According to the J.D. Power and Associates 2012 Customer Service Index (CSI)—a closely watched measure of customer satisfaction with dealership experiences—Lexus and MINI dealers are again doing the best job of keeping consumers happy. Lexus outpointed all other luxury brands for the fourth consecutive year in the study, while MINI finished as the highest-ranked mass-market brand for the second straight year. But most of today’s automakers could find some bright spots in the 2012 numbers—which is excellent news for today’s customers.
All told, 28 of 33 eligible brands raised their CSI scores this year, with eight of them doing so by at least 20 points (on a 1,000-point scale). Further, the industry average climbed by 38 points to reach a score of 787 points, with the luxury average reaching 835 points and the mass-market average now standing at 778 points. The top individual gainers? Among lux brands it was Audi, which lifted its score by 34 points, while Nissan led improvements on the mass-market side with a 43-point jump in satisfaction. Looking at the rest of the industry, the following brands garnered above-average scores in the 2012 CSI:
Luxury Brands—Lexus (861 points), Cadillac (852 points), Jaguar (849 points), Acura (838 points) and Porsche (836 points)
Mass-market Brands—MINI (809 points), Buick (805 points), GMC (803 points), Chevrolet (801 points), Hyundai (791 points), Ford (786 points), Volkswagen (785 points), Kia (782 points)
To come up with those scores, the brands are evaluated in five different areas, relying on responses from more than 84,000 owners of vehicles from the 2007-2011 model years. Those individuals, who had visited dealerships for maintenance and/or repair work during calendar-year 2011, rated their satisfaction with their service quality, service initiation, service advisor, service facility and vehicle pick-up experiences.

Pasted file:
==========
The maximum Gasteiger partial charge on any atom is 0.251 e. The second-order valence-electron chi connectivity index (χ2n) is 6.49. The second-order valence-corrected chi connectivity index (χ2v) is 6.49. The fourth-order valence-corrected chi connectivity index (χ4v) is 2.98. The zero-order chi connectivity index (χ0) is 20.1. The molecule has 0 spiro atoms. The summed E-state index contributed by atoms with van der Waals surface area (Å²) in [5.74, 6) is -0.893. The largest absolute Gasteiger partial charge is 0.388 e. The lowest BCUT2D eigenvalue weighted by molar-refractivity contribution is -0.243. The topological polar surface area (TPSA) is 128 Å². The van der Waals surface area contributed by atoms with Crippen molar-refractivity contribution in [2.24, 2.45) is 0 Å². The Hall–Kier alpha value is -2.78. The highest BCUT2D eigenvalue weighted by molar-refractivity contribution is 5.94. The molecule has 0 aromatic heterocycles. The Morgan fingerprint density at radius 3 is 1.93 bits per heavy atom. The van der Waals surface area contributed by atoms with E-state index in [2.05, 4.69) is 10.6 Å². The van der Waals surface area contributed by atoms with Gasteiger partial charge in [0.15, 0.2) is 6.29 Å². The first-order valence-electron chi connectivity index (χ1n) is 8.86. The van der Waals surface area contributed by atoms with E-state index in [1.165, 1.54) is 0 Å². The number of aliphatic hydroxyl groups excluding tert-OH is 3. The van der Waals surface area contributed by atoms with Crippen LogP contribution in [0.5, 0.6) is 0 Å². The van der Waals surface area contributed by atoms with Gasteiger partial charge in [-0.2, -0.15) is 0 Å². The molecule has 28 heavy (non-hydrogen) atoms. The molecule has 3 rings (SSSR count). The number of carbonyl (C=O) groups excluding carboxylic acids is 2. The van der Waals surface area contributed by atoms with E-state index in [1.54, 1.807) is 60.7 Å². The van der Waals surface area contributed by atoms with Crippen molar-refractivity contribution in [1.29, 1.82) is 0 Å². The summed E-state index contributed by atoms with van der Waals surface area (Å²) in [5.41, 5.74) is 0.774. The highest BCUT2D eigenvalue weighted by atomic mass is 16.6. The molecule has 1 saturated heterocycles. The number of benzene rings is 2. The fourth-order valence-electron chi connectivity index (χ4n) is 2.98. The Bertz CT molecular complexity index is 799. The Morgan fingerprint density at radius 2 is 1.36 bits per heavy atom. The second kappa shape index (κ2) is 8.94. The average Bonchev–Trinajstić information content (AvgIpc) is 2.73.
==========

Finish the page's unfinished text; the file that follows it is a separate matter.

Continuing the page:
Based on this data, J.D. Power pinned much of the overall rise in satisfaction on the fact that more service customers were visiting dealerships for maintenance as opposed to repairs: 72 percent of survey respondents reported that their most recent service visit was for the former, up 9 percentage points from the previous CSI study. The difference has a notable impact on customer attitudes, because routine maintenance is generally less expensive and time-consuming than repair work, and customers are simply more satisfied when they’re laying out fewer dollars and spending less time waiting on their vehicles.
Chris Sutton, senior director at J.D. Power, also noted that: “Steady improvements in vehicle quality, longer intervals between recommended service visits and a higher mix of maintenance service events have had a positive effect on overall dealer service satisfaction.
A close reading of the study also provides some hints about what service customers can expect in the near-term future. For one thing, with auto sales trending downward in past years, there have been fewer vehicles on the road, and therefore fewer vehicles visiting dealership service departments. This, in turn, has allowed service personnel to provide a more focused experience for each visitor. But now that sales are once again on the rise, folks will have to keep a sharp eye on which dealerships are able to still satisfy their customers while dealing with increased service volume.
Since companies now realize how important service satisfaction is to their business, savvy dealerships will be going the extra mile to make maintenance and repair visits as friendly as possible.